However it is a fact that only some do, as several bacterii use nitrogen for their means of respiration. Therefore we must be more specific; only mammals use oxygen to survive. The difficulty comes if and when science, that ever-changing ‘constant’, suddenly negates this, which could happen over billions of years due to evolution, or even tomorrow if some new species that did not need oxygen to survive were to be found. Then a truth would become an untruth, and is thus transient, or if one were to be very strict, there never were nor shall there ever be any truths at all.
Additionally, what is true for one person may be untrue for another, for example the concept of ‘freedom’ is something very different in the UK than in Afghanistan or Saudi Arabia. Taking the previous example of organisms needing oxygen to survive, one gains this knowledge through studies at school, or possibly experience (if one was locked in an airtight container, or observed organisms that were). Can we be certain that the scientific community is not deceiving us in some way?
It is an unlikely scenario, but we cannot be completely sure of this, even if the data is repeated three times. Even if one were locked in an airless container and experienced difficulties breathing, one could not be sure that it was lack of oxygen that was fatiguing one; one would have to question everything about the situation, and what if the answers were false? Consequently perhaps there are no truths, unless one believes that a truth is what is thought to be true today, and this brings us back to our previous dilemma; the definition of truth.
The disagreements between truths in science and religion are many, for example Darwin’s theory of evolution was in direct opposition to the religion of his time, and was therefore unacceptable by the general public and the scientific elite. But because his notion was believed by only a handful in the face of thousands, that does not make it untrue – now Darwin’s theory of evolution is widely accepted. Another example is Aristotle’s theory that the sun did not revolve around the earth, as the arrogance of man believed it did, but that the earth revolved around the sun.
And even though both scientists repeated their belief, it did not become truth to their listeners. Today we are taught that an atom has a central nucleus filled with protons and neutrons, and that around the atom, electrons are suspended along virtual ‘rings’, rather like our sun and the planets that revolve in their orbit. But who has ever seen these electrons? Why do we believe in something that we cannot see? Because it is the easiest thing to believe?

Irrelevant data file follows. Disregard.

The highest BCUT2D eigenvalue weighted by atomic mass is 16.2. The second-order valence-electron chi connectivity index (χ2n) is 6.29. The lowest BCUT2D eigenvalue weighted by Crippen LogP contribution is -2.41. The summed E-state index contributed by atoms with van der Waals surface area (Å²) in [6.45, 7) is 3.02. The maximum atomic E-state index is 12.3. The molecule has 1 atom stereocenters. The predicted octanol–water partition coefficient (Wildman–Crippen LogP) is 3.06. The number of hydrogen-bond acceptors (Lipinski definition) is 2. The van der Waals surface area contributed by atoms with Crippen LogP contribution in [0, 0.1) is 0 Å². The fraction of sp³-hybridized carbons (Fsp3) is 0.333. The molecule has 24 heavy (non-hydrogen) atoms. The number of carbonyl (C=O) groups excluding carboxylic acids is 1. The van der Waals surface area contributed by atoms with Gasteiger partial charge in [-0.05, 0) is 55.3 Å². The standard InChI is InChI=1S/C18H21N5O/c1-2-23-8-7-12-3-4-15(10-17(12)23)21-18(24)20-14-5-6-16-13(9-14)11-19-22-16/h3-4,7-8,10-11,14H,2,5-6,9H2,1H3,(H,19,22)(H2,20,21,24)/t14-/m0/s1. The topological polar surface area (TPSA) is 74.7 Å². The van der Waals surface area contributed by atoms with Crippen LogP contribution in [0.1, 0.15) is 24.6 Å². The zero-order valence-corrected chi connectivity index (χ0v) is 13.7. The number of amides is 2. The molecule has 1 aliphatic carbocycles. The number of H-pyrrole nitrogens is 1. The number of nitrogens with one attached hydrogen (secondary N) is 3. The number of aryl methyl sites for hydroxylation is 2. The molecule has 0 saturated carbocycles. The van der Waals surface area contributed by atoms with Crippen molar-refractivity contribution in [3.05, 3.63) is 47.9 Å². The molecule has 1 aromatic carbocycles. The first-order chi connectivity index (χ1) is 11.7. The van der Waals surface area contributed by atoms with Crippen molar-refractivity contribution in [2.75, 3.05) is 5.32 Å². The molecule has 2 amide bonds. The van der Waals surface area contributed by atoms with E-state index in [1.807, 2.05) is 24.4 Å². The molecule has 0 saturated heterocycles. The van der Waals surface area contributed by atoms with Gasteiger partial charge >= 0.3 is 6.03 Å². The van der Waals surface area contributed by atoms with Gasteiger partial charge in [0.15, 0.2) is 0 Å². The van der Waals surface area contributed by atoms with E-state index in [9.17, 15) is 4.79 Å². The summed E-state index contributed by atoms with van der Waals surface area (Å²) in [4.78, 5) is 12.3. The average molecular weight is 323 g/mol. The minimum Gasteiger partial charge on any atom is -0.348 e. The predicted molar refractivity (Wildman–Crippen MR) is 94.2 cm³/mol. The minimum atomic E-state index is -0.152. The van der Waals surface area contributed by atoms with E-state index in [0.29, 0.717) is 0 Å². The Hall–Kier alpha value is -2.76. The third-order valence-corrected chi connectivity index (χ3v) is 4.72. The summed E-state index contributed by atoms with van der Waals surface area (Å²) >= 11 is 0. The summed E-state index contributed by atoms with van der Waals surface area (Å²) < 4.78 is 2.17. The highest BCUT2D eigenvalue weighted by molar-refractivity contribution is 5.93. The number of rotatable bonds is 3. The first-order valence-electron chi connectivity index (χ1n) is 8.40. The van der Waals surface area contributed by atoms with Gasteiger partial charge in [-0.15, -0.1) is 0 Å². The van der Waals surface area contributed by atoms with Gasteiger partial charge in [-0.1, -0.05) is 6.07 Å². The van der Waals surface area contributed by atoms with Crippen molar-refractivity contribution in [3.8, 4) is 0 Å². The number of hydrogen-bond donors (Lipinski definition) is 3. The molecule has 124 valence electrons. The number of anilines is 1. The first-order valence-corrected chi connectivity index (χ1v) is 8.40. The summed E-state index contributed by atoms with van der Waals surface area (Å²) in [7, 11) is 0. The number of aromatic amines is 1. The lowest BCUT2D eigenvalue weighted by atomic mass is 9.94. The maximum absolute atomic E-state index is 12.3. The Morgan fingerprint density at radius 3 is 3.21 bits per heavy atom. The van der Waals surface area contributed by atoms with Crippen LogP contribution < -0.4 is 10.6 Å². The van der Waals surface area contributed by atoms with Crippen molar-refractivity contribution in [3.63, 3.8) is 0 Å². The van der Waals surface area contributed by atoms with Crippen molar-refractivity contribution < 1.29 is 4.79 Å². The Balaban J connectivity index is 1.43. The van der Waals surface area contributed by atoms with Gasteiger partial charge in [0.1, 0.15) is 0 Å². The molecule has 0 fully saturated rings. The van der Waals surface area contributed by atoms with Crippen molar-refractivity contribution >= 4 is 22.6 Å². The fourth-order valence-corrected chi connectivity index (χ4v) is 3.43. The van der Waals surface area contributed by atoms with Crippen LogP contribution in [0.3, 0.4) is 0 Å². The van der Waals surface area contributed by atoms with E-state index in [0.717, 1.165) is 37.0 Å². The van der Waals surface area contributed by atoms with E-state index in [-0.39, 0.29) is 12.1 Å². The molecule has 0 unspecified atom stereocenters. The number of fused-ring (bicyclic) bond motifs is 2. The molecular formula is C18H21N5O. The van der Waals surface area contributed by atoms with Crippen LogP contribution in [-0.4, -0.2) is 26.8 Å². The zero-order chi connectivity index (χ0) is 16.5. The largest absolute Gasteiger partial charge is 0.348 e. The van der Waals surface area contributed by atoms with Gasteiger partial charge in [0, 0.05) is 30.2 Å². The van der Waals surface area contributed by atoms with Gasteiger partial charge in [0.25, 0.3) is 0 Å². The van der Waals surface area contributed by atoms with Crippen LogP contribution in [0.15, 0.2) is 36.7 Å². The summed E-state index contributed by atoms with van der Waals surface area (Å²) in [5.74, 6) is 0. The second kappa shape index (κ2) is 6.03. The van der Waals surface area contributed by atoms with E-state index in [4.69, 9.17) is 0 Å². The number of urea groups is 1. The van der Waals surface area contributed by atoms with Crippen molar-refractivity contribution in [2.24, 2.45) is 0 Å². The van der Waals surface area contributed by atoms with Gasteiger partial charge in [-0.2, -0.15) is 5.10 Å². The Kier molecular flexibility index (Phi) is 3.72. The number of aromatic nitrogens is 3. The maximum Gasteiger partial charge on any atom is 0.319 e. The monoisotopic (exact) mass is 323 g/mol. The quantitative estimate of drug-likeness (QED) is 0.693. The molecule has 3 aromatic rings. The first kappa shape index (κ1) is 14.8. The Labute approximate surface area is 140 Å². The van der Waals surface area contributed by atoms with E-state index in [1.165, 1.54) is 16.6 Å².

Scientists have found that this is the most plausible theory, and thus schoolchildren all over the world are taught this ‘irrefutable fact’. Truth is a very individual belief. If I believe something, then it is true for me, but it may not be so to everyone else, even almost everyone else on the planet, as in many past scientists’ case. If someone told me that 2 + 2 = 5 three times, I would not – and indeed could not – believe it, unlike George Orwell’s Winston Smith in 1984.
For it is very upsetting to learn that something we thought was true, something we totally believed, was untrue, because most of us need that degree of certainty in our lives. It becomes very hard for us to suddenly turn our backs on one of the pillars of our belief: for example that we need oxygen to survive, and especially so if that untrue belief has effects on other beliefs that we have. Because we are all individual, a truth cannot be true to all of us. We will all have different experiences, levels of intuition and logic, and so truth is a state of mind.
Although Carroll’s formula may actually determine what we believe to be true in that if something reoccurs several times, it becomes a pattern, and over time becomes truth and belief, I think this mostly applies to Science, which uses inductive logic, and possibly to some aspects of religion, for example oral tradition. However it is not applicable in all circumstances, and may even change in the future, although it is an interesting and a thought-provoking reflection on society.